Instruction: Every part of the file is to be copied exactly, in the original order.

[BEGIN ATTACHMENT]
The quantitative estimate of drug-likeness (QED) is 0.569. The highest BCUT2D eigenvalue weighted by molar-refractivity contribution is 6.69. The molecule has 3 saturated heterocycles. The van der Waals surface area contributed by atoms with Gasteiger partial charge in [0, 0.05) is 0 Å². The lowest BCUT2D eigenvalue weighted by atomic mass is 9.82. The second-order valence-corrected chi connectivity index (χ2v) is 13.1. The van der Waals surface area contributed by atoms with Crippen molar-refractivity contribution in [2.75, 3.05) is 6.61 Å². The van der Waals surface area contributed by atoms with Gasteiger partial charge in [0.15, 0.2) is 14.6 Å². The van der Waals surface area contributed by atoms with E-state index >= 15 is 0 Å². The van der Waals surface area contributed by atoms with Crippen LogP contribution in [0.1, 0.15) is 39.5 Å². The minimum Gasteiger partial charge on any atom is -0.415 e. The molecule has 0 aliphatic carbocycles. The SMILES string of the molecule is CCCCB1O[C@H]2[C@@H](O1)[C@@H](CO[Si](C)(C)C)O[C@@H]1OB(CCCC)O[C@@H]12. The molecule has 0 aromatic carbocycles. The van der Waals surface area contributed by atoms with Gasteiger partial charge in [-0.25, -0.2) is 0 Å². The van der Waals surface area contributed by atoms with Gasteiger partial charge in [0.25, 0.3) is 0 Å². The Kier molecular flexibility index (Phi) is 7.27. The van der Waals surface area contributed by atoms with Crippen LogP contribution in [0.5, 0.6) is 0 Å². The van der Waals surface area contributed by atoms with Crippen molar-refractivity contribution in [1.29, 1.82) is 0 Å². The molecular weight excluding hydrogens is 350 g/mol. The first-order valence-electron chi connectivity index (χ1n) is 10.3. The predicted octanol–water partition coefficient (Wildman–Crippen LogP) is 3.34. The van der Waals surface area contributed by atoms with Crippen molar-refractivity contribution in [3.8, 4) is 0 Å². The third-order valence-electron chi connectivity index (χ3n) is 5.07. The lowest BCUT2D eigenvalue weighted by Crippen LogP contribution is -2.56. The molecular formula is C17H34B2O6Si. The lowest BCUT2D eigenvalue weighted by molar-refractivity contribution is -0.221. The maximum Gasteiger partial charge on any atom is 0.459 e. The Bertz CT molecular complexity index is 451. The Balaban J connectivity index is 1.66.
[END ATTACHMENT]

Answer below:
The quantitative estimate of drug-likeness (QED) is 0.569. The highest BCUT2D eigenvalue weighted by molar-refractivity contribution is 6.69. The molecule has 3 saturated heterocycles. The van der Waals surface area contributed by atoms with Gasteiger partial charge in [0, 0.05) is 0 Å². The lowest BCUT2D eigenvalue weighted by atomic mass is 9.82. The second-order valence-corrected chi connectivity index (χ2v) is 13.1. The van der Waals surface area contributed by atoms with Crippen molar-refractivity contribution in [2.75, 3.05) is 6.61 Å². The van der Waals surface area contributed by atoms with Gasteiger partial charge in [0.15, 0.2) is 14.6 Å². The van der Waals surface area contributed by atoms with E-state index >= 15 is 0 Å². The van der Waals surface area contributed by atoms with Crippen LogP contribution in [0.1, 0.15) is 39.5 Å². The minimum Gasteiger partial charge on any atom is -0.415 e. The molecule has 0 aliphatic carbocycles. The SMILES string of the molecule is CCCCB1O[C@H]2[C@@H](O1)[C@@H](CO[Si](C)(C)C)O[C@@H]1OB(CCCC)O[C@@H]12. The molecule has 0 aromatic carbocycles. The van der Waals surface area contributed by atoms with Gasteiger partial charge in [-0.25, -0.2) is 0 Å². The van der Waals surface area contributed by atoms with Gasteiger partial charge in [0.25, 0.3) is 0 Å². The Kier molecular flexibility index (Phi) is 7.27. The van der Waals surface area contributed by atoms with Crippen LogP contribution in [0.5, 0.6) is 0 Å². The van der Waals surface area contributed by atoms with Crippen molar-refractivity contribution in [1.29, 1.82) is 0 Å². The molecular weight excluding hydrogens is 350 g/mol. The first-order valence-electron chi connectivity index (χ1n) is 10.3. The predicted octanol–water partition coefficient (Wildman–Crippen LogP) is 3.34. The van der Waals surface area contributed by atoms with Crippen molar-refractivity contribution in [3.8, 4) is 0 Å². The third-order valence-electron chi connectivity index (χ3n) is 5.07. The lowest BCUT2D eigenvalue weighted by Crippen LogP contribution is -2.56. The molecular formula is C17H34B2O6Si. The lowest BCUT2D eigenvalue weighted by molar-refractivity contribution is -0.221. The maximum Gasteiger partial charge on any atom is 0.459 e. The Bertz CT molecular complexity index is 451. The Balaban J connectivity index is 1.66.